Pope Francis appeals against polarization ahead of big Church meeting
Pope Francis appeals against polarization ahead of big Church meeting

Pope Francis appeals against polarization ahead of big Church meeting

VATICAN CITY (Reuters) – Pope Francis said on Saturday that he hoped an upcoming global encounter at the Vatican would be a propitious time of unity and fraternity and not cause further polarisation in the Catholic Church.

The 86-year-old pontiff spoke at an ecumenical prayer vigil attended by leaders of various Christian Churches in St. Peter’s Square ahead of the opening on Wednesday of major month-long meeting in the Vatican, known as a synod, that could chart the Church’s future.

“Let us ask that the synod be a ‘kairos’ of fraternity, a place where the Holy Spirit will purify the Church from gossip, ideologies and polarization,” he said, using the ancient Greek word roughly meaning an opportune or critical moment to do something of significance.

About 18,000 people, mostly young Christians from around the world, attended, reading prayers for victims of war, injustice and sexual violence and calling for defence of the environment. Hundreds were later starting a three-day retreat north of Rome ahead of the opening of the synod.

The Oct. 4-29 synod has been in preparation for two years, during which Catholics around the world were asked about their vision for the future of the Church. A second final session will be held in October, 2024 and be followed by a papal document.

The synod has been controversial since Francis first announced it 2020. Various groups have arrived in Rome to hold news conferences, presentations and protests to illustrate their views, suggestions and demands.

Proponents have welcomed the consultations as an opportunity to change the Church’s power dynamics and give a greater voice to lay Catholics, including women, and people on the margins of society.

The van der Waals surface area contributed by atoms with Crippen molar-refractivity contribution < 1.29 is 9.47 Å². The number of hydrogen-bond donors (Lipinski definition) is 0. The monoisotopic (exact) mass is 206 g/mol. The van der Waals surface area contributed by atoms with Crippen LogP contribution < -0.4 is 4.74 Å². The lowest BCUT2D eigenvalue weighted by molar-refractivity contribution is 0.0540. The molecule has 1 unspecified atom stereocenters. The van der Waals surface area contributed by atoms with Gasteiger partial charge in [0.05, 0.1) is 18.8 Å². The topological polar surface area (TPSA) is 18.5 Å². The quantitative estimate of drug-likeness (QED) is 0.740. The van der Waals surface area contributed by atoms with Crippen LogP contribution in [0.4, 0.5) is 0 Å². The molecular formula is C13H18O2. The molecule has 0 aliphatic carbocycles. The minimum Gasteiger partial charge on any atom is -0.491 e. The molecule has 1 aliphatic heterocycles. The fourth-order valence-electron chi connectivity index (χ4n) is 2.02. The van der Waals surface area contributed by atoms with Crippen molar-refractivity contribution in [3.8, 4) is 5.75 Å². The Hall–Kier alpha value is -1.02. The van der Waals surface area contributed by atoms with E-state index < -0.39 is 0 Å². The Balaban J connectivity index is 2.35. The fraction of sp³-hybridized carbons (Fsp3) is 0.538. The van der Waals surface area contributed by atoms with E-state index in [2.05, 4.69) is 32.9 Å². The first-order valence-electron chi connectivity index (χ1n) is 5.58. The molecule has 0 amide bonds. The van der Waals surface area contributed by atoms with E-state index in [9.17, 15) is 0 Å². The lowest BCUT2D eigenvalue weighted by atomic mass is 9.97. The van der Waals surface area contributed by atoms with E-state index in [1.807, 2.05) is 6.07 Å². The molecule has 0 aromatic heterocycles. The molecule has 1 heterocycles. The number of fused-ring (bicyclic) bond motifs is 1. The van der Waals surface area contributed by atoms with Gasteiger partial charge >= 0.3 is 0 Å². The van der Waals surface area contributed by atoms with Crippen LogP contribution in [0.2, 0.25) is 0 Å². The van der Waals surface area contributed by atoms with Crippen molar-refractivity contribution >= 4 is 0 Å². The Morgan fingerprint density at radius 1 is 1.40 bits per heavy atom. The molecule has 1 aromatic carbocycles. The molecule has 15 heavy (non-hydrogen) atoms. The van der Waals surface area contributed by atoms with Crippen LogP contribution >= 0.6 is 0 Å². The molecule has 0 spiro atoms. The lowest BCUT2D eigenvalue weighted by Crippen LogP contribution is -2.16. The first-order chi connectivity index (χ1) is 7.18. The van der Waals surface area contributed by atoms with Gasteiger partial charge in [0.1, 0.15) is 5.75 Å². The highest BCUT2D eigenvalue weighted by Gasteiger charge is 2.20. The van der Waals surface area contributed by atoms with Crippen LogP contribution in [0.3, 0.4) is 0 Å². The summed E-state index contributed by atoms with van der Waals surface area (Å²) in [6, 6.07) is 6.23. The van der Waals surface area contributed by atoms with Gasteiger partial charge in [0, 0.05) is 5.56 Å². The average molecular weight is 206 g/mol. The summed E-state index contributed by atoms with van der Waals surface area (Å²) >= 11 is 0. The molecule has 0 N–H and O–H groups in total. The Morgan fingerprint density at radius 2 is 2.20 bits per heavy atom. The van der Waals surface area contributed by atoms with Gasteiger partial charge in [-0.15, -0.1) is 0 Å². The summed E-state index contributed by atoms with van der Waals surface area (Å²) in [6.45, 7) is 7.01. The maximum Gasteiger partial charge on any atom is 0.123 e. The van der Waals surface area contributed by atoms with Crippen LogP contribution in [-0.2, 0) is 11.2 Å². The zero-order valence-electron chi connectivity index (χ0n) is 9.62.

Conservatives say the process has been a waste of time, may erode the hierarchical structure of the nearly 1.3 billion-member Church and in the long run could dilute traditional doctrine.

About 365 “members” with voting rights will attend, along with about 100 other participants such as observers and delegates from other Christian Churches. Women will be allowed to vote for the first time.

The prayer vigil was attended Christian leaders including Archbishop of Canterbury Justin Welby, spiritual head of the worldwide Anglican communion, and Bartholomew I, the Istanbul-based Ecumenical Patriarch of Orthodox Christianity.

Francis also spoke about the upcoming synod on Saturday morning when he elevated 21 prelates to the rank of cardinal, further cementing his legacy and significantly raising the percentage of electors chosen by him who will have the right to vote for his successor.

In his homily at that event, he called for “an ever more symphonic and synodal Church”.

Using the metaphor of an orchestra, Francis appeared to refer to divisions between progressives and conservatives in the Church, saying one section or instrument cannot play alone or drown out the others.

It was his job, as “conductor” to listen and try to achieve a “creative fidelity,” he said.

(Reporting by Philip Pullella; Editing by Giles Elgood)

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